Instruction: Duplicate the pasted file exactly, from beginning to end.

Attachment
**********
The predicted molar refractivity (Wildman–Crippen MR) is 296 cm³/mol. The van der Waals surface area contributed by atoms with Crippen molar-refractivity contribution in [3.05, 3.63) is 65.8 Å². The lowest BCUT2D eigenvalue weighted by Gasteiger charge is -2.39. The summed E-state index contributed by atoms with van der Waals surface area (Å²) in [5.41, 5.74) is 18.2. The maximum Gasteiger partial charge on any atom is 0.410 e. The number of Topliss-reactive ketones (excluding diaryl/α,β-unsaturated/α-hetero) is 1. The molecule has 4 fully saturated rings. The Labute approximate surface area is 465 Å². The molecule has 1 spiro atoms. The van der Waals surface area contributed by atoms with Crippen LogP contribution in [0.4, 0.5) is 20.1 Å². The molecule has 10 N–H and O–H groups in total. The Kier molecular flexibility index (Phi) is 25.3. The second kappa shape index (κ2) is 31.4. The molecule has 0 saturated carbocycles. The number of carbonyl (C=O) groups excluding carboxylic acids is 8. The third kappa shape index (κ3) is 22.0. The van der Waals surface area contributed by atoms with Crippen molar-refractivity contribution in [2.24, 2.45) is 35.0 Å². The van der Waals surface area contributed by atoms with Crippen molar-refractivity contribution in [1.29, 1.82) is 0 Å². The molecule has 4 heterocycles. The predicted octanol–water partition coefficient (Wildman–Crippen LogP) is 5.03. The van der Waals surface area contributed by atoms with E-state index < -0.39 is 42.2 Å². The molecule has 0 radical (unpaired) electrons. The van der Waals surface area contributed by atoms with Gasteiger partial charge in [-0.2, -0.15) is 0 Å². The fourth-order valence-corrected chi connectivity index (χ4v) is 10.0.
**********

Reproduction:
The predicted molar refractivity (Wildman–Crippen MR) is 296 cm³/mol. The van der Waals surface area contributed by atoms with Crippen molar-refractivity contribution in [3.05, 3.63) is 65.8 Å². The lowest BCUT2D eigenvalue weighted by Gasteiger charge is -2.39. The summed E-state index contributed by atoms with van der Waals surface area (Å²) in [5.41, 5.74) is 18.2. The maximum Gasteiger partial charge on any atom is 0.410 e. The number of Topliss-reactive ketones (excluding diaryl/α,β-unsaturated/α-hetero) is 1. The molecule has 4 fully saturated rings. The Labute approximate surface area is 465 Å². The molecule has 1 spiro atoms. The van der Waals surface area contributed by atoms with Crippen LogP contribution in [0.4, 0.5) is 20.1 Å². The molecule has 10 N–H and O–H groups in total. The Kier molecular flexibility index (Phi) is 25.3. The second kappa shape index (κ2) is 31.4. The molecule has 0 saturated carbocycles. The number of carbonyl (C=O) groups excluding carboxylic acids is 8. The third kappa shape index (κ3) is 22.0. The van der Waals surface area contributed by atoms with Crippen molar-refractivity contribution in [2.24, 2.45) is 35.0 Å². The van der Waals surface area contributed by atoms with Crippen molar-refractivity contribution in [1.29, 1.82) is 0 Å². The molecule has 4 heterocycles. The predicted octanol–water partition coefficient (Wildman–Crippen LogP) is 5.03. The van der Waals surface area contributed by atoms with E-state index < -0.39 is 42.2 Å². The molecule has 0 radical (unpaired) electrons. The van der Waals surface area contributed by atoms with Gasteiger partial charge in [-0.2, -0.15) is 0 Å². The fourth-order valence-corrected chi connectivity index (χ4v) is 10.0.